Anyone with an adventurous spirit has most likely heard of GoPro. Their HD Hero3 series is a range of three fixed-lens cameras that have quickly become the default choice for most extreme sports enthusiasts and filmmakers looking to capture footage in action, whether it be filming a rip curl or a skydive from thousands of metres up. Since the release of the original HD Hero in 2009, the company has quickly cornered the market for wide-angle HD video action cameras. The GoPro HD Hero3 is one of the most significant upgrades to date and includes a number of new interesting features and capabilities not offered by previous versions.
Comparing the GoPro HD Hero3 Editions
Three HD Hero3 models were released simultaneously: the White, Silver, and Black editions. The White Edition features the same 5mp camera found on the original HD Hero, while the Silver Edition has the same 11mp camera used on HD Hero2. However it is the Hero3 Black Edition that has seen the most interesting changes, with its 12mp camera, f2.8 aperture lens, and ability to capture 4k video at 15fps.
Hardware & Design
All three versions of the GoPro HD Hero3 come with built-in WiFi, and measure 58 x 40 x 30mm, which is slightly smaller than their HD Hero2 predecessor. It is a well-built device that comes in soft touch black plastic, making it easier to hold than previous versions. Located to the right of the device are three connectivity ports for micro-SD cards, micro-HDMI, and mini-USBs.
A range of accessories are included with the GoPro HD Hero3. This includes the waterproof housing, interchangeable back plate designs, a number of adhesive mounts to help with filming and in action, and WiFi-controlled remote within a range of 50 metres (White and Silver Editions do not include the WiFi remote).
Image Quality & Performance
The GoPro HD Hero3 Black Edition features a lens with twice the sharpness of previous models. Low-light performance is improved through the upgraded sensor. This means image quality is crisp and clear in all conditions. While it is capable of filming up to a 4k resolution, the difference to the human eye is negligible and the frame rate is too slow for most. The user will probably prefer the 2.7k resolution due to a higher frame rate of 30fps and ultrasharp image quality. Thanks to the new image sensor and improved resolution, the Hero3 remains the gold standard in action cameras. It produces better colour and improved dynamic range that can capture shadows and bright spots better than any previous models or competitor products. Audio is captured fairly accurately and fortunately doesn’t pick up wind noises or any additional sounds.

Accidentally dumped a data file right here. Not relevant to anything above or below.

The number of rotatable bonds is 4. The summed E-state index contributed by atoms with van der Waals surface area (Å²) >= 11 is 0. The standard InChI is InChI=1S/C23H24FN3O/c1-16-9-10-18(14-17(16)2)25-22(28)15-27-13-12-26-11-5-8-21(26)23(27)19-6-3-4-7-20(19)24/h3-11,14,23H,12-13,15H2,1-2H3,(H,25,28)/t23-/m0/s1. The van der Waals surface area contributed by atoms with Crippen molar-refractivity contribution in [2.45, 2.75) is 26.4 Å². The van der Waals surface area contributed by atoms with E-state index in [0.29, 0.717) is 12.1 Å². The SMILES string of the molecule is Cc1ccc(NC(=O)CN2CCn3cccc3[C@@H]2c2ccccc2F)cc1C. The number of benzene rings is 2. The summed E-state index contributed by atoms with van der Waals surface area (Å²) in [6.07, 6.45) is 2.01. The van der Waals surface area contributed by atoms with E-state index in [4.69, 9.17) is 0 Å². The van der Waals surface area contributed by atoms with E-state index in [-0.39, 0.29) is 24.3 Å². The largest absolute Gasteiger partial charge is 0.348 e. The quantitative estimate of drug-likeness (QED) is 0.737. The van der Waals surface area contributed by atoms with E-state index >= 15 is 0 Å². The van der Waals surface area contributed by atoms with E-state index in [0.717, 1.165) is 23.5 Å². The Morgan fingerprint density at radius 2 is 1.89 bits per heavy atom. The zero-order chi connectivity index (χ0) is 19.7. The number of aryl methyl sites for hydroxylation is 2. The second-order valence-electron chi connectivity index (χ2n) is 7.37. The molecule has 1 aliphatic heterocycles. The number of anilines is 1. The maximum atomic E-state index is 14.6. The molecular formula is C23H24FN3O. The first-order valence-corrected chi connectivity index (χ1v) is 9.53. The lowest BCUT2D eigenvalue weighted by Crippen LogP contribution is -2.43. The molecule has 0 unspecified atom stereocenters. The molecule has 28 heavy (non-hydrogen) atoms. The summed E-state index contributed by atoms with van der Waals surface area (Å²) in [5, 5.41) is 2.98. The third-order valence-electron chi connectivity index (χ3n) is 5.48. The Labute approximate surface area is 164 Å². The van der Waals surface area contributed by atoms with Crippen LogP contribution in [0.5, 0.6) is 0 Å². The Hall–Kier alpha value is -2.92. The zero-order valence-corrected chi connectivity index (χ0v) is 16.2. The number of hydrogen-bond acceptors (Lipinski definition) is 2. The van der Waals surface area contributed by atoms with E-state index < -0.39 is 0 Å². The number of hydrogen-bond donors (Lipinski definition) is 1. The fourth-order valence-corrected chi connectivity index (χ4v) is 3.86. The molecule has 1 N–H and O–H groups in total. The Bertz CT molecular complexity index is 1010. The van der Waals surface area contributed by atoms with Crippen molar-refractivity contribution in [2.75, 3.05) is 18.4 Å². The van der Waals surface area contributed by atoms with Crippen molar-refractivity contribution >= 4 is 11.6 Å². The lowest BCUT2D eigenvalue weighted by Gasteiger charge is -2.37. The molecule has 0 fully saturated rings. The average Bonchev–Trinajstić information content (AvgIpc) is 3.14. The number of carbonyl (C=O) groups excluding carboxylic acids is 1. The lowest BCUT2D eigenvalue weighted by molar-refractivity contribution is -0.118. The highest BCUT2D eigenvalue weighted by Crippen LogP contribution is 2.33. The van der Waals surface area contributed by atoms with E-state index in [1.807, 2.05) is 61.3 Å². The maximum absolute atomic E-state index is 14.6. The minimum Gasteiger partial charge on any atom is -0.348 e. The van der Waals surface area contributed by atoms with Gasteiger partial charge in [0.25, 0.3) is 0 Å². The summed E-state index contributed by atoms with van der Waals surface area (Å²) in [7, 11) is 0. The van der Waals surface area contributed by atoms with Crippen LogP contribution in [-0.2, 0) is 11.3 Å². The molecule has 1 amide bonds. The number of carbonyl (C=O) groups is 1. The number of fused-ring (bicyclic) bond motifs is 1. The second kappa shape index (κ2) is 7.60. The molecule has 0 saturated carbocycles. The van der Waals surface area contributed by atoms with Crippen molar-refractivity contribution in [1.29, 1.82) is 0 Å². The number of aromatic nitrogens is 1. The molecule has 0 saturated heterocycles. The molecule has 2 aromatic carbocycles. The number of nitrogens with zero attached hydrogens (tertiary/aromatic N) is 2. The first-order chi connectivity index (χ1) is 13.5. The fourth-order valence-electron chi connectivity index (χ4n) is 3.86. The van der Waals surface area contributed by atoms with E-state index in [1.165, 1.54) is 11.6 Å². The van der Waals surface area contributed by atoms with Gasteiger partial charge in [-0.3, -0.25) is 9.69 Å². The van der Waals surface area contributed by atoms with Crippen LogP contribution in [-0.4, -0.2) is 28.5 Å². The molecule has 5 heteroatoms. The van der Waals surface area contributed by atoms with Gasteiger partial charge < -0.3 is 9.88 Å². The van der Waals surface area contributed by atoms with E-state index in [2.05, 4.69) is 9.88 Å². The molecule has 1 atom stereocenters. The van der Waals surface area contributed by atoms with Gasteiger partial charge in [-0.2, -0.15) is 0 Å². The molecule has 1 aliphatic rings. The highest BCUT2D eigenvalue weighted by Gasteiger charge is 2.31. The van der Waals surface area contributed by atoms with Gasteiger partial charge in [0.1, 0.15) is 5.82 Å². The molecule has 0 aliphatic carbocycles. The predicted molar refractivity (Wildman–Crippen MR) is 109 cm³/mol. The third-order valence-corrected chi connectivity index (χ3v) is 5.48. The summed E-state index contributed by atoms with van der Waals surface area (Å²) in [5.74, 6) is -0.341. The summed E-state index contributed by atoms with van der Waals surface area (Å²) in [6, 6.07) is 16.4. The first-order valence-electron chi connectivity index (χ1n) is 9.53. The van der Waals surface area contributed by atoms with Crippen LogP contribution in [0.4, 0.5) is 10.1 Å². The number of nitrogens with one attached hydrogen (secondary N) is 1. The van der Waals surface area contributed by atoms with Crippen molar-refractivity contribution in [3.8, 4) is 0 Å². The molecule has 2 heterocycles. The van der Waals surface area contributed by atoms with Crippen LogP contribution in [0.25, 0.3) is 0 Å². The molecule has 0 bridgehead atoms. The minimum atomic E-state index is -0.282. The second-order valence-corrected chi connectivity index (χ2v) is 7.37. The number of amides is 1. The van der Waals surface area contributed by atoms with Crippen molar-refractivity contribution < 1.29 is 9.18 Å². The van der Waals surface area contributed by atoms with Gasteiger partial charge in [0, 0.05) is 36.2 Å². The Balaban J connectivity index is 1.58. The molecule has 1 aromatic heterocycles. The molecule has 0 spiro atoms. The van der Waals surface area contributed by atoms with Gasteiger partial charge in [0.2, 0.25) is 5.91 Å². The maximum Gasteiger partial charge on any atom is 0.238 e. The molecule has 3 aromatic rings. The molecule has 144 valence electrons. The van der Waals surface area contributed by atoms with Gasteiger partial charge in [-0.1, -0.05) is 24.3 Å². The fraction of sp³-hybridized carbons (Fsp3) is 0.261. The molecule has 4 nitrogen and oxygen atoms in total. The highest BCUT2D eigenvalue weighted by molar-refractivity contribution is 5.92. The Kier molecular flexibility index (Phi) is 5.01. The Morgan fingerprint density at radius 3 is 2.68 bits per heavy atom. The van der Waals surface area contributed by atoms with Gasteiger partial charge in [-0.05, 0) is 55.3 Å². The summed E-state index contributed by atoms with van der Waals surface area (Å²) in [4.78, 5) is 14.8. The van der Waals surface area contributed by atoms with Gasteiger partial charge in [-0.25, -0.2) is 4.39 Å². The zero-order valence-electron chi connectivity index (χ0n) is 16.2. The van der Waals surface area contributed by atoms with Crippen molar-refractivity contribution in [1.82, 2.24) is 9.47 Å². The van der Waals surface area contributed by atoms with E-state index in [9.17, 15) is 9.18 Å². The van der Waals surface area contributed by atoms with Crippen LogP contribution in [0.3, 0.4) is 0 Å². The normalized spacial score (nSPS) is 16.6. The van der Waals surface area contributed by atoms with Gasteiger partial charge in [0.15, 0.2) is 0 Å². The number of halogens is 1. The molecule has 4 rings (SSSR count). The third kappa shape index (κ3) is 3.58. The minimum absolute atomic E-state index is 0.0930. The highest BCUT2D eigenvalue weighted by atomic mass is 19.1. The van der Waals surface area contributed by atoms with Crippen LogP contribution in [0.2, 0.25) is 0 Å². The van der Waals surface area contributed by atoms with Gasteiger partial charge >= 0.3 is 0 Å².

Unfortunately, the weak point of the GoPro HD Hero3 is the disappointing battery life. After a full charge and with average use, it can be expected to last around half a day. However, using the WiFi features will drain the battery much faster. Those who plan on using their Hero3 extensively throughout the day may want to consider purchasing one or two extra batteries.
Until recently, GoPro had cornered the market for consumer HD action cameras, but consumers now have some other options. The Contour+2 is similarly priced, but comes in a much larger package and offers a lower 720p resolution and slower frame rate. The Sony Action Cam is roughly half the price and is capable of recording a 1080p resolution with WiFi capability. However, this is still a lower resolution and the frame rates are slower, too.
Despite recent competition from Sony’s Action Cam and Contour+2, the GoPro HD Hero3 remains the undisputed choice for those in need of the most capable consumer action cameras. The improved resolution, image sensoring, and sharp f2.8 lens make it easy for anyone looking to film their outdoor pursuits in a small and easy-to-use package. The GoPro HD Hero3 can be picked up at a reasonable price through online retailers.